Amid the unprecedented outbreak of deadly coronavirus, thousands of homeless people in the UK have reportedly not been allotted houses despite the repeated request to the British government by the local authorities to find housing. The campaigners for the homeless people in Britain are still worried about their accommodation even after the government’s announcement of protecting the homeless. The Britsih Ministry of Housing, Communities and Local Government told the local councils in the UK to allocate houses for the rough sleepers.
However, the activists are worried that amid the ongoing coronavirus outbreak, the government’s much-applauded plan has not been executed successfully. The Head of Policy and Campaigns at Crisis UK, Hannah Gousy reportedly told an international media outlet that even though the activists currently lack the exact figures, but as of March 27 apparently 4,200 people got accommodation. Even though the number might have increased over the weekend, all people who require self-contained accommodation has not yet received it. Moreover, as of April 3, Britain has recorded 33,718 confirmed cases of coronavirus with at least 2,921 fatalities.
According to an official press release dated April 3 by Crisis UK, they along with six other UK charities including Homeless Link and The Passage have written to the British government in a bid to persuade the authorities to remove the ‘remaining barriers’ that are still preventing certain rough sleepers to get housing as “too many people” still remain on streets.
We're in a race against time. Here's the full text of the letter from 6 homelessness charities to the Prime Minister. We're urging the Government to help local councils find shelter for people sleeping rough or in hostels to self isolate https://t.co/RYToFFHiIz— Crisis (@crisis_uk) April 3, 2020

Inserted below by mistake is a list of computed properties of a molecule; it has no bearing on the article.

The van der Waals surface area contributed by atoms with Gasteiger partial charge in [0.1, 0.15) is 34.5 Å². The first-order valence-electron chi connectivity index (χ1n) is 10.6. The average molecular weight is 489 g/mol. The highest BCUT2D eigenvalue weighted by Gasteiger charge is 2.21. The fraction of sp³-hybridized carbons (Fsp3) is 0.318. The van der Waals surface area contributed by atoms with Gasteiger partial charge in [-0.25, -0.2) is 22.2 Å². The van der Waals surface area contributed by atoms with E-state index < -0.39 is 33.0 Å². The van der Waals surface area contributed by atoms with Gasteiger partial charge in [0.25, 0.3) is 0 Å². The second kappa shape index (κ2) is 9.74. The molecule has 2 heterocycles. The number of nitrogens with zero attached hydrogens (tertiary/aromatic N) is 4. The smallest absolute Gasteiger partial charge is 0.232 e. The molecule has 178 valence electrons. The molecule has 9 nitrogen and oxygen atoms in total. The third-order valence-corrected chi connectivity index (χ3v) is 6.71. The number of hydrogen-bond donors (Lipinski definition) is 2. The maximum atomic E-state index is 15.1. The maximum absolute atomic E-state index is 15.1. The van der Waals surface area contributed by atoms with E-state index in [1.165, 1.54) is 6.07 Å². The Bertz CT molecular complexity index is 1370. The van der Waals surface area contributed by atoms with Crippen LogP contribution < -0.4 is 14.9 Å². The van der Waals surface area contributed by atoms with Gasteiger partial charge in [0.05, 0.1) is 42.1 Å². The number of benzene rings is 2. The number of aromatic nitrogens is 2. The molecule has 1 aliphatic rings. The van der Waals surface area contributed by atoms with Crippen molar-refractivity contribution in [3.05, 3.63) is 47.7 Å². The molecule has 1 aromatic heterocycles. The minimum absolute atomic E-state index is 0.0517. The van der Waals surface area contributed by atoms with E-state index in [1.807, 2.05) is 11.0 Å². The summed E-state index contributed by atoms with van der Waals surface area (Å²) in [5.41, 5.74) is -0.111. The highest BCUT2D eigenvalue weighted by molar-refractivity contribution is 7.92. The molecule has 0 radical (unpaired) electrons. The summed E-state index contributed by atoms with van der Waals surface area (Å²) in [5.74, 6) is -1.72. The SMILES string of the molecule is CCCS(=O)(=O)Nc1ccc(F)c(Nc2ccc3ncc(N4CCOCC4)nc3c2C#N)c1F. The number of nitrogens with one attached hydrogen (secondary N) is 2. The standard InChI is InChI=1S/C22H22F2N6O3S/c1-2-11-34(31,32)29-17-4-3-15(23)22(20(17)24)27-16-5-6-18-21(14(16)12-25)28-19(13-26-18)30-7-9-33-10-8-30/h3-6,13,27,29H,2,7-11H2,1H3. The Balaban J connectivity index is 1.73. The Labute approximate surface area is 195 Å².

Jon Sparkes, Chief Executive of Crisis, said: “We commend the government’s swift action to protect people most at risk by ensuring they have somewhere safe to stay during the pandemic.
He added, “But the stark fact remains that there are people whose lives are still in danger, sleeping on our streets or trapped in crowded hostels and night shelters. To fulfil the ambition of getting ‘everyone in’ we must see the final barriers stopping people from getting the help they need removed.”
The coronavirus, which originated in China in December 2019, has now claimed over 53,238 lives worldwide as of April 3. According to the tally by international news agency, the pandemic has now spread to 204 countries and has infected at least 1,016,395 people. Out of the total infections, 213,133 have been recovered but the easily spread virus is continuing to disrupt many lives. Major cities have been put under lockdown in almost all countries and the economy is struggling.
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